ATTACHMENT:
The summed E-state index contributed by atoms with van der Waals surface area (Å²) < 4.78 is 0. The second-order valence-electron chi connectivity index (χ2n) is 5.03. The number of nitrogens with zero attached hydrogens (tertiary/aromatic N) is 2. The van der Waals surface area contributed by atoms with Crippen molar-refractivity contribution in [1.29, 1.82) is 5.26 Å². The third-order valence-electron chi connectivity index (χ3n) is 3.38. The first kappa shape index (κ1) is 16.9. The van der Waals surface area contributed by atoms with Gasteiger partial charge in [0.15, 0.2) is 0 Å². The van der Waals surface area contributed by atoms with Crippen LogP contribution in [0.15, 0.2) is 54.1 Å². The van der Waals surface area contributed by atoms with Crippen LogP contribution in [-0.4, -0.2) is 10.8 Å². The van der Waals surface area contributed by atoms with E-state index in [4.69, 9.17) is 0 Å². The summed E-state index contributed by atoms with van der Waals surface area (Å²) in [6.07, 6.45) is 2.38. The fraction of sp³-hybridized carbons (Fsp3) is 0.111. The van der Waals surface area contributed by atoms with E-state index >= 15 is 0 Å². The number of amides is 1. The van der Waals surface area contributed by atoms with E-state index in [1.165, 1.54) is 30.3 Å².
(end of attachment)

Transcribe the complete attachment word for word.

The summed E-state index contributed by atoms with van der Waals surface area (Å²) < 4.78 is 0. The second-order valence-electron chi connectivity index (χ2n) is 5.03. The number of nitrogens with zero attached hydrogens (tertiary/aromatic N) is 2. The van der Waals surface area contributed by atoms with Crippen molar-refractivity contribution in [1.29, 1.82) is 5.26 Å². The third-order valence-electron chi connectivity index (χ3n) is 3.38. The first kappa shape index (κ1) is 16.9. The van der Waals surface area contributed by atoms with Gasteiger partial charge in [0.15, 0.2) is 0 Å². The van der Waals surface area contributed by atoms with Crippen LogP contribution in [0.15, 0.2) is 54.1 Å². The van der Waals surface area contributed by atoms with Crippen LogP contribution in [-0.4, -0.2) is 10.8 Å². The van der Waals surface area contributed by atoms with E-state index in [4.69, 9.17) is 0 Å². The summed E-state index contributed by atoms with van der Waals surface area (Å²) in [6.07, 6.45) is 2.38. The fraction of sp³-hybridized carbons (Fsp3) is 0.111. The van der Waals surface area contributed by atoms with E-state index >= 15 is 0 Å². The number of amides is 1. The van der Waals surface area contributed by atoms with E-state index in [1.165, 1.54) is 30.3 Å².